Newfoundland filmmaker G. Patrick Cordon Interview

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Just because Halloween’s come and gone doesn’t mean we can enjoy a spooky movie. Especially when that movie is written and directed by Newfoundlander and MUN Alumni G. Patrick Cordon. Corden’s latest film, “Incredible Violence”, follows Cordon, played by Stephen Oates, attempting to make a horror movie. The only problem is that he wasted away his loans and a shady organisation is looking for an owed horror movie. He gathers several struggling actors and, to keep the effects budget low, decides to murder the cast one by one.

We recently talked to G. Patrick Cordon to talk about his experiences in the film industry and inspirations.

Where did the idea of this film come from?
I made a short film called “Audition” that this movie is loosely based on. Strategically, the idea was to make a horror movie because I heard they’re easier to sell and it turns out that’s true and it really worked but in the process I ended up making a pretty personal movie.

Do you find Newfoundland to be a good place for film production?
It’s as good as any other place. If you mean geographically, there’s enough different landscapes in Newfoundland that you can make it seem you’re in a bunch of different places except a majorly big city or a desert. Crew and cast wise, it’s top notch but it’s not exactly rocket science. You can take probably any person off the street and they could do any job on a film set. A teacher once told me that how far someone makes it in the film business is how tolerable they are to work with for twelve hours. It was especially cutting advice as he went on to fail me. 

What can you tell us about your film education?
I didn’t go to a film school. I took broadcasting in college in Ottawa because I wanted to do live TV and making movies just kind of happened. I moved back home and my cousin Laura heard some people were making a movie and wanted volunteers. From there, I met people that were going to be working on a TV show that turned out to be Republic of Doyle and from there I met people that were willing to work on a short story I wrote called Fuck or Fight and yadda yadda yadda. Ian Vatcher, Duncan De Young, Pat Leblanc and Laura Condon all worked on that movie. In fact! That was Steve Oates’ first movie role. I just remembered that. So all of those people ended up working on Incredible Violence.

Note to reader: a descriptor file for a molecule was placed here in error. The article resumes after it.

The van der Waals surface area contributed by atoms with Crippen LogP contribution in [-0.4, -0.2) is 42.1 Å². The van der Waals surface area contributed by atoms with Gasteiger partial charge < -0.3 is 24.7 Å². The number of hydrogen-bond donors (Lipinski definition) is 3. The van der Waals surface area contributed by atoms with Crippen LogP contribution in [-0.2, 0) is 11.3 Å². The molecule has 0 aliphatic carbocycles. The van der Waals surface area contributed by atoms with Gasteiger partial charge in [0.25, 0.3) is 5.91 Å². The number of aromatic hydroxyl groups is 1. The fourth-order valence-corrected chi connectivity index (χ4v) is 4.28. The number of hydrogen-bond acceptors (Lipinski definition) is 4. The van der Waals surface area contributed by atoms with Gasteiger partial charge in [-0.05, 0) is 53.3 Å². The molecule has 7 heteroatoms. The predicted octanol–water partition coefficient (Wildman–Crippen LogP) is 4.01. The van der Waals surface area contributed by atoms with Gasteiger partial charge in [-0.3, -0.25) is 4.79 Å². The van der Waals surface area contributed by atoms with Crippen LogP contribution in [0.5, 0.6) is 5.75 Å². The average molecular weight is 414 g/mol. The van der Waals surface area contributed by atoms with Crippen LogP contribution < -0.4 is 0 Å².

Do you feel your time at MUN helped you in pursuing your filmmaking career?
I didn’t have cable when I went to MUN and only had one VHS tape which was This Is Spinal Tap. As a result, I have watched that more then any other movie in my life. I think I took a German film class at some point so I may have watched a Werner Herzog movie because of that but I really can’t say for sure. I mostly just smoked pot and watched wrestling with my high school friends from Gander which is a real shame cause I could have volunteered at CHMR. I listen to that station once a week and think about that missed opportunity.

Can we expect any new projects in the near future?
Near future? Probably not. Maybe in a year I’ll be shooting something if everything goes perfectly, which it won’t. Tough to say when it’ll be after that. 

If you could work with anyone in the entertainment industry, who would it be?
Probably Steve Oates one more time.

You’re in the movie, but you’re not. Did you find Stephen Oates to be better at being you than you?
I’m old friends with Oates. I told him repeatedly not to try to do an impression of me, just look at it as someone that happens to have the same name as me. After the fact, other people have told me that he is doing certain mannerisms that I do, but I don’t see it. Since making the movie, Steve has gone on to co-star in 2 TV series and star in 3 movies, so if Oates was me, I’d be killing it right now career-wise.

Who are your favourite directors and what are your favourite films?
Top 5 favourite directors that aren’t super obvious like Kubrick or Tarrintino are probably P.T Anderson (Boogie Nights), Yorgos Lanthimos (The Lobster), Lars von Trier (Dogville), John Carpenter (They Live) and David Lynch (Mulholland Drive). I really want to put Mary Harron up there for American Psycho cause it’s such a good movie but I haven’t liked anything else she’s done.

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